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Week 8 – International Strategies – Chapter eight ?

National boundaries, cultural differences, and geographical distances all pose barriers to entry into many markets. Significant opportunities draw businesses into the international arena. A business that plans to operate globally must formulate a successful strategy to take advantage of these global opportunities. Demonstrate an understanding of these concepts as they apply to your assigned business.

1. Identify your company.

2. Provide examples of your company’s international strategy and mode of entry.

3. Explain the influences that lead them to use these strategies.

4. Describe their strategic competitive outcomes.

5. Evaluate the effectiveness of their approach. What did they do well, what could they have done differently?

Your job is to answer this question in 500 words at a minimum and then ask an “open ended” question using the “Ask a New Question” button, based on the chapter that can be answered by your peers using the textbook !!!!!! In addition to answering the question shown above, you must respond to one of your fellow classmates questions.

RELEVANT VOCABULARY

As these definitions are available here, do

NOT

define them in your posts.

international strategy

– “a strategy through which the firm sells its goods or services outside its domestic market” (Hitt et al., 2020, p. 241). Types of international strategies include, international business-level strategy, multi-domestic strategy, global strategy, and transnational strategy.

mode of entry

– how a business expands into a new market. Modes of entry include exporting, licensing, strategic alliances, acquisitions, and new wholly owned subsidiaries. MY COMPANY IS CINEMARK HOLDINGS INC.

Hitt, Ireland, Hoskisson, Strategic Management: Competitiveness & Globalization: Concepts & Cases, 13e. © 2020 Cengage.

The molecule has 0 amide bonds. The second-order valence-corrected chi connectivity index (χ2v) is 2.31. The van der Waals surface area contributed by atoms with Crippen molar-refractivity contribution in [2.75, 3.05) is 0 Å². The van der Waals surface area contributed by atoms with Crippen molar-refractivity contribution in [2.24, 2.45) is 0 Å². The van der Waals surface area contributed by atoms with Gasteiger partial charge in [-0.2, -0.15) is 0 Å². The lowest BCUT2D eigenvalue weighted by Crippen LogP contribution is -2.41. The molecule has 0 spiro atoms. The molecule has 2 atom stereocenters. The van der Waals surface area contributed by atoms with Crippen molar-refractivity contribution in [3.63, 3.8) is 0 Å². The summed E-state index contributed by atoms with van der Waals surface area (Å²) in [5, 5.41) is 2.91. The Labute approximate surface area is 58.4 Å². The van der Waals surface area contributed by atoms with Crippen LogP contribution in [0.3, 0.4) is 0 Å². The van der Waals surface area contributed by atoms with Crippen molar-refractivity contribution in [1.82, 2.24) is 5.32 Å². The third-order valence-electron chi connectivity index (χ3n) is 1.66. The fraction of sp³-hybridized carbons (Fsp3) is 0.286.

All Rights Reserved. May not be scanned, copied or duplicated, or posted to a publicly accessible website, in whole or part.
CHAPTER
8
International Strategy
Hitt, Ireland, Hoskisson, Strategic Management: Competitiveness & Globalization: Concepts & Cases, 13e. © 2020 Cengage.
All Rights Reserved. May not be scanned, copied or duplicated, or posted to a publicly accessible website, in whole or part.
LEARNING OBJECTIVES (slide 1 of 2)
Studying this chapter should provide you with the strategic
management knowledge needed to:
8-1 Explain incentives that can influence firms to use an international
strategy.
8-2 Identify three basic benefits firms gain by successfully
implementing an international strategy.
8-3 Explore the determinants of national advantage as the basis for
international business-level strategies.
8-4 Describe the three international corporate-level strategies.
8-5 Discuss environmental trends affecting the choice of international
strategies, particularly international corporate-level strategies.
Hitt, Ireland, Hoskisson, Strategic Management: Competitiveness & Globalization: Concepts & Cases, 13e. © 2020 Cengage.
All Rights Reserved. May not be scanned, copied or duplicated, or posted to a publicly accessible website, in whole or part.
LEARNING OBJECTIVES (slide 2 of 2)
Studying this chapter should provide you with the strategic
management knowledge needed to:
8-6 Identify and explain the five modes firms use to enter international
markets.
8-7 Discuss the two major risks of using international strategies.
8-8 Discuss the strategic competitiveness outcomes associated with
international strategies, particularly with an international
diversification strategy.
8-9 Explain two important issues firms should have knowledge about
when using international strategies.
Hitt, Ireland, Hoskisson, Strategic Management: Competitiveness & Globalization: Concepts & Cases, 13e. © 2020 Cengage.